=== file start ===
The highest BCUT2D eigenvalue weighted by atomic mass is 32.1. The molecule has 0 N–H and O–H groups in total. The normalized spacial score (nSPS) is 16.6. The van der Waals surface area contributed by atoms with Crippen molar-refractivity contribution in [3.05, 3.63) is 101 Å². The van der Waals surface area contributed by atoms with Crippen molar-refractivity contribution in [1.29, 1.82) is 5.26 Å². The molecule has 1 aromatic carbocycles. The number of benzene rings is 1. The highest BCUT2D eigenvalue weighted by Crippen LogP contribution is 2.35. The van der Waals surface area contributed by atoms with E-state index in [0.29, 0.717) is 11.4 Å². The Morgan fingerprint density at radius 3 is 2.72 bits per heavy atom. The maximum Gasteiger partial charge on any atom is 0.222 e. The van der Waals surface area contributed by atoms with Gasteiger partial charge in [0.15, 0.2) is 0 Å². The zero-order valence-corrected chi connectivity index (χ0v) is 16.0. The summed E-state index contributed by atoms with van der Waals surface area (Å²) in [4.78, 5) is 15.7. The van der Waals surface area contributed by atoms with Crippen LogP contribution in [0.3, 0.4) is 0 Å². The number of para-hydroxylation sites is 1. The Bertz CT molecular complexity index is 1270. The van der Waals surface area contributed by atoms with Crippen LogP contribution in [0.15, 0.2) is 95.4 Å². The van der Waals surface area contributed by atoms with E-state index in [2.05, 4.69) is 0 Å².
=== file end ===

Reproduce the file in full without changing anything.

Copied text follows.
The highest BCUT2D eigenvalue weighted by atomic mass is 32.1. The molecule has 0 N–H and O–H groups in total. The normalized spacial score (nSPS) is 16.6. The van der Waals surface area contributed by atoms with Crippen molar-refractivity contribution in [3.05, 3.63) is 101 Å². The van der Waals surface area contributed by atoms with Crippen molar-refractivity contribution in [1.29, 1.82) is 5.26 Å². The molecule has 1 aromatic carbocycles. The number of benzene rings is 1. The highest BCUT2D eigenvalue weighted by Crippen LogP contribution is 2.35. The van der Waals surface area contributed by atoms with E-state index in [0.29, 0.717) is 11.4 Å². The Morgan fingerprint density at radius 3 is 2.72 bits per heavy atom. The maximum Gasteiger partial charge on any atom is 0.222 e. The van der Waals surface area contributed by atoms with Gasteiger partial charge in [0.15, 0.2) is 0 Å². The zero-order valence-corrected chi connectivity index (χ0v) is 16.0. The summed E-state index contributed by atoms with van der Waals surface area (Å²) in [4.78, 5) is 15.7. The van der Waals surface area contributed by atoms with Crippen LogP contribution in [0.3, 0.4) is 0 Å². The number of para-hydroxylation sites is 1. The Bertz CT molecular complexity index is 1270. The van der Waals surface area contributed by atoms with Crippen LogP contribution in [0.15, 0.2) is 95.4 Å². The van der Waals surface area contributed by atoms with E-state index in [2.05, 4.69) is 0 Å².